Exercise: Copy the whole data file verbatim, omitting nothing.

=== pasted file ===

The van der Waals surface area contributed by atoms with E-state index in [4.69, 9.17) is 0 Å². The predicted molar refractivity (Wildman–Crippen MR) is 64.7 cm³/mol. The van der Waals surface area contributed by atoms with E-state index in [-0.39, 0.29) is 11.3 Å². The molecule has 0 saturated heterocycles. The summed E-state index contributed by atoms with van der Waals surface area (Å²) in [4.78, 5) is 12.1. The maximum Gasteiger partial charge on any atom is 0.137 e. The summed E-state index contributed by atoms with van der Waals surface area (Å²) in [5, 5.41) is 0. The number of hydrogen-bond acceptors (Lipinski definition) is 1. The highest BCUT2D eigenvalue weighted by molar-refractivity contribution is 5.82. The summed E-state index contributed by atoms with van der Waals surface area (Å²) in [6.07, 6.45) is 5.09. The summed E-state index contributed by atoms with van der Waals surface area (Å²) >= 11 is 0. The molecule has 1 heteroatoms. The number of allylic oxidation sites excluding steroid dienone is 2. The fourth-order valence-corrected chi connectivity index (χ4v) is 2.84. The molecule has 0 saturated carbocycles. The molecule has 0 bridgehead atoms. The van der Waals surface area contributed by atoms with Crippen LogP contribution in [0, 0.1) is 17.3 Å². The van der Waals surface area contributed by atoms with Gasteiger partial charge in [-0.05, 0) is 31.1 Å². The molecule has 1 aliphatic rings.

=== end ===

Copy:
The van der Waals surface area contributed by atoms with E-state index in [4.69, 9.17) is 0 Å². The predicted molar refractivity (Wildman–Crippen MR) is 64.7 cm³/mol. The van der Waals surface area contributed by atoms with E-state index in [-0.39, 0.29) is 11.3 Å². The molecule has 0 saturated heterocycles. The summed E-state index contributed by atoms with van der Waals surface area (Å²) in [4.78, 5) is 12.1. The maximum Gasteiger partial charge on any atom is 0.137 e. The summed E-state index contributed by atoms with van der Waals surface area (Å²) in [5, 5.41) is 0. The number of hydrogen-bond acceptors (Lipinski definition) is 1. The highest BCUT2D eigenvalue weighted by molar-refractivity contribution is 5.82. The summed E-state index contributed by atoms with van der Waals surface area (Å²) in [6.07, 6.45) is 5.09. The summed E-state index contributed by atoms with van der Waals surface area (Å²) >= 11 is 0. The molecule has 1 heteroatoms. The number of allylic oxidation sites excluding steroid dienone is 2. The fourth-order valence-corrected chi connectivity index (χ4v) is 2.84. The molecule has 0 saturated carbocycles. The molecule has 0 bridgehead atoms. The van der Waals surface area contributed by atoms with Crippen LogP contribution in [0, 0.1) is 17.3 Å². The van der Waals surface area contributed by atoms with Gasteiger partial charge in [-0.05, 0) is 31.1 Å². The molecule has 1 aliphatic rings.